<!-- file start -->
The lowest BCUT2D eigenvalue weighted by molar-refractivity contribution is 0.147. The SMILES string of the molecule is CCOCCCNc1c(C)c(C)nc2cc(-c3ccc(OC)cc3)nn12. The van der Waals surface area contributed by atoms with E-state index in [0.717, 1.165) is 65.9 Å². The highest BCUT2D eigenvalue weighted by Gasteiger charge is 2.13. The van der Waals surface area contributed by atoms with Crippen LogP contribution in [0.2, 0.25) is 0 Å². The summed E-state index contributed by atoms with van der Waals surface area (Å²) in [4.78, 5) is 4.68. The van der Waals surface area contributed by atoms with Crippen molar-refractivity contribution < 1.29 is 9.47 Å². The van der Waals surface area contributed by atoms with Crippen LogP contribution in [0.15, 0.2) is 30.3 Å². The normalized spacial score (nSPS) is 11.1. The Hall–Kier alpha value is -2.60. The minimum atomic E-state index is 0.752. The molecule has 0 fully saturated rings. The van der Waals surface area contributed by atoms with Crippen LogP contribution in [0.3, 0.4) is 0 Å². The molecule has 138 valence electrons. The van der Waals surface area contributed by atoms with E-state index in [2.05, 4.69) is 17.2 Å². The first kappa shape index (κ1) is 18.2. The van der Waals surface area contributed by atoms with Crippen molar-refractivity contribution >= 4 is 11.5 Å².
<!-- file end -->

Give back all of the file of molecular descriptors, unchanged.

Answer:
The lowest BCUT2D eigenvalue weighted by molar-refractivity contribution is 0.147. The SMILES string of the molecule is CCOCCCNc1c(C)c(C)nc2cc(-c3ccc(OC)cc3)nn12. The van der Waals surface area contributed by atoms with E-state index in [0.717, 1.165) is 65.9 Å². The highest BCUT2D eigenvalue weighted by Gasteiger charge is 2.13. The van der Waals surface area contributed by atoms with Crippen LogP contribution in [0.2, 0.25) is 0 Å². The summed E-state index contributed by atoms with van der Waals surface area (Å²) in [4.78, 5) is 4.68. The van der Waals surface area contributed by atoms with Crippen molar-refractivity contribution < 1.29 is 9.47 Å². The van der Waals surface area contributed by atoms with Crippen LogP contribution in [0.15, 0.2) is 30.3 Å². The normalized spacial score (nSPS) is 11.1. The Hall–Kier alpha value is -2.60. The minimum atomic E-state index is 0.752. The molecule has 0 fully saturated rings. The van der Waals surface area contributed by atoms with Crippen LogP contribution in [0.3, 0.4) is 0 Å². The molecule has 138 valence electrons. The van der Waals surface area contributed by atoms with E-state index in [2.05, 4.69) is 17.2 Å². The first kappa shape index (κ1) is 18.2. The van der Waals surface area contributed by atoms with Crippen molar-refractivity contribution >= 4 is 11.5 Å².